Developer alleges Ulster Bank mis-sold products

Fri, Jul 6, 2012, 01:00

DEVELOPER DAVID Agar has alleged before the Commercial Court that Ulster Bank mis-sold to him a number of financial products related to interest rates on loans totalling some €87 million.

Mr Agar had never entered into a derivative agreement before, it was not properly explained to him, he was not told to get independent legal or financial advice about it and realised its implications only months later, his counsel, Mark Sanfey SC, said.

In an action that opened yesterday before Mr Justice Peter Charleton, Mr Agar claims the right to an indemnity against any loss or liability arising from the bank’s execution of the swaps. He is also claiming damages for alleged breach of contract and alleged breach of duty by the bank.

The bank denies the claims and has counterclaimed for €47 million related to loans for the Harcourt Building. The bank also contends it is entitled to appoint receivers over the building due to alleged defaults by Mr Agar.

The case arises out of a number of interest rate swap products on loans Mr Agar entered into with Ulster Bank. He claims those products were recommended to him by the bank following a meeting in July 2007 but their effects were not explained to him. He claims he was unaware until months later that the products obliged the bank to pay him a dividend where interest rates increased and obliged him to pay the bank a dividend where they fell.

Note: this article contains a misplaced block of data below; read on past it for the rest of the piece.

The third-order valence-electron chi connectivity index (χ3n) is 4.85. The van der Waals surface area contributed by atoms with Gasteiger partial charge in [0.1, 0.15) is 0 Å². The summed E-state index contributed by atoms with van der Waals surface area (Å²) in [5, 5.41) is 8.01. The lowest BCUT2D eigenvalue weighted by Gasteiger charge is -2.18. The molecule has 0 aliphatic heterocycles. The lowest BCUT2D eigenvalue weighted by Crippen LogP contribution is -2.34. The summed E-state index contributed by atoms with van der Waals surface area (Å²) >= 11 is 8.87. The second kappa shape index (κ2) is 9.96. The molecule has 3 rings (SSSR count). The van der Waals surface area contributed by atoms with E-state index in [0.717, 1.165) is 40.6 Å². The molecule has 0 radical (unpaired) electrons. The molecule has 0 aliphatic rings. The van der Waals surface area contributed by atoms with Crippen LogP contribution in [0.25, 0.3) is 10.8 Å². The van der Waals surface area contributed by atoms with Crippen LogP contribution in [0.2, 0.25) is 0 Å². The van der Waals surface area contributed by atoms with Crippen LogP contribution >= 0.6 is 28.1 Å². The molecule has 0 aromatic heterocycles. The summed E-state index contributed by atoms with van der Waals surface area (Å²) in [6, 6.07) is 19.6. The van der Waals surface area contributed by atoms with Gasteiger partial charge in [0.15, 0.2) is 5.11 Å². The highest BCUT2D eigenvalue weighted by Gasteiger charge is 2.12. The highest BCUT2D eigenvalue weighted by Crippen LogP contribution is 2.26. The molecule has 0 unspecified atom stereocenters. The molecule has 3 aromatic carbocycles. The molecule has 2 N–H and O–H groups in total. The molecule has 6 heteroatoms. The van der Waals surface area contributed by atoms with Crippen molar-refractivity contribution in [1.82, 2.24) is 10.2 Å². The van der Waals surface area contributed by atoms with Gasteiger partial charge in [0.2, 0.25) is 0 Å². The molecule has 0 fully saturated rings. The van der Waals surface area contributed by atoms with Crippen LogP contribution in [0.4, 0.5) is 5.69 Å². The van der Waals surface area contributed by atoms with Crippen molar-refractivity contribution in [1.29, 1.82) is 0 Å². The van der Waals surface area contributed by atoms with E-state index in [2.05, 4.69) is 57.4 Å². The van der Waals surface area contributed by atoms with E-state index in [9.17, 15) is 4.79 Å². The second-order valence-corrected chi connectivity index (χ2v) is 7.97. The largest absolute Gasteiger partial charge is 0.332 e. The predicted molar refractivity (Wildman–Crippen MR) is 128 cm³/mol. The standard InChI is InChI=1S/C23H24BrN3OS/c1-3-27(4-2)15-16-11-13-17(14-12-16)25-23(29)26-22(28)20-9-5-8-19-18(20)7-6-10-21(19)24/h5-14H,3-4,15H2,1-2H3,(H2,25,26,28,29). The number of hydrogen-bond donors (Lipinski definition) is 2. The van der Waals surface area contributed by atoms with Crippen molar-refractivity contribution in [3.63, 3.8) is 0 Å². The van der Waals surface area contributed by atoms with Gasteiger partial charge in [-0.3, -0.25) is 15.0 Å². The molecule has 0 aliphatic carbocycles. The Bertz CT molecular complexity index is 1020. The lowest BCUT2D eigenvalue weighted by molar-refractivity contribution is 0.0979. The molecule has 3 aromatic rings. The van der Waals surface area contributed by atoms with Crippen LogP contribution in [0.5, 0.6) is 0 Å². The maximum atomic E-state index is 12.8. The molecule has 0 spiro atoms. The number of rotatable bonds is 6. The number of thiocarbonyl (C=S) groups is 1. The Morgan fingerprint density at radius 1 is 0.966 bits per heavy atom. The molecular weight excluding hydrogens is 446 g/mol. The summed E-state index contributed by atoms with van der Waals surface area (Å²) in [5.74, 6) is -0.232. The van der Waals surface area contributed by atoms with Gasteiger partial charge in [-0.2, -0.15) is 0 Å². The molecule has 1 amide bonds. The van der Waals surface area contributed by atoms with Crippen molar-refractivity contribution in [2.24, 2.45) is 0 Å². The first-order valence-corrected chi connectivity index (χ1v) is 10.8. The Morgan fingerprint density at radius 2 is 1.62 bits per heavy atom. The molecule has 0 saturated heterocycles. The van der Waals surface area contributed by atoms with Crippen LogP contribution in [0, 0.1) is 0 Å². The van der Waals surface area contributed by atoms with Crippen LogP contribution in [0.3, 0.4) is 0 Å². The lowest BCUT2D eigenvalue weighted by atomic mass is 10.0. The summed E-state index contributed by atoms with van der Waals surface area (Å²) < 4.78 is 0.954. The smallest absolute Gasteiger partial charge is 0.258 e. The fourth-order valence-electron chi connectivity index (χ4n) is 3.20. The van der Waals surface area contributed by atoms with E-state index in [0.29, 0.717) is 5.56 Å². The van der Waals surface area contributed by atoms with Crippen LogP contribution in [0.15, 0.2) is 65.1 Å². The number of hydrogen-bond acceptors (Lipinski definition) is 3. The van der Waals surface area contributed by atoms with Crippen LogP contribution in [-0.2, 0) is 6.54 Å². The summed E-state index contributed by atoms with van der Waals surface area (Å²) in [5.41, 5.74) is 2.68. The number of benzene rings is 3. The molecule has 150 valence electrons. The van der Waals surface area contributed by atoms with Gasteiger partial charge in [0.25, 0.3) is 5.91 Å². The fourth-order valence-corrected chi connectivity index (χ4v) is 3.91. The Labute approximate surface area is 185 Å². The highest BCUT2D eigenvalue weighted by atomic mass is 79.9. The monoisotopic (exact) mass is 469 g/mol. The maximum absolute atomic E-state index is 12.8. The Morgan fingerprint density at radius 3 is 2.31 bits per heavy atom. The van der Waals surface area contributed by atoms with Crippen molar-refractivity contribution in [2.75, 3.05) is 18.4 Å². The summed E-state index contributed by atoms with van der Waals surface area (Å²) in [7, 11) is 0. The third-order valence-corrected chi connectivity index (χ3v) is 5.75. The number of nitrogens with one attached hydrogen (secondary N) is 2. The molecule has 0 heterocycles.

The rates later fell and the bank sought the extra payments. The bank denies it recommended the products to Mr Agar or made any misrepresentations to him.

In its counterclaim, the bank is seeking judgment against Mr Agar for €47.8 million arising from the term loan advance to purchase the share of the Harcourt building, plus €5.3 million for money due under the interest rate swap agreements. In his claim, Mr Agar, of Brighton Road, Foxrock, Dublin, is seeking a declaration that five financial products purportedly entered into between the developer and the bank be rescinded.

The products are a derivative contract executed in late July 2007 for €47 million and four separate derivative contracts purportedly entered into between Mr Agar and the bank, which purportedly covered accumulated liability of €40 million.

As well as seeking to be indemnified for any loss resulting from the alleged mis-selling, he wants damages for alleged breach of contract and the allegedly unlawful appointment of a receiver to the Harcourt Building. Mr Sanfey said Mr Agar had a relationship with the bank going back to 2000. The case is expected to last several weeks.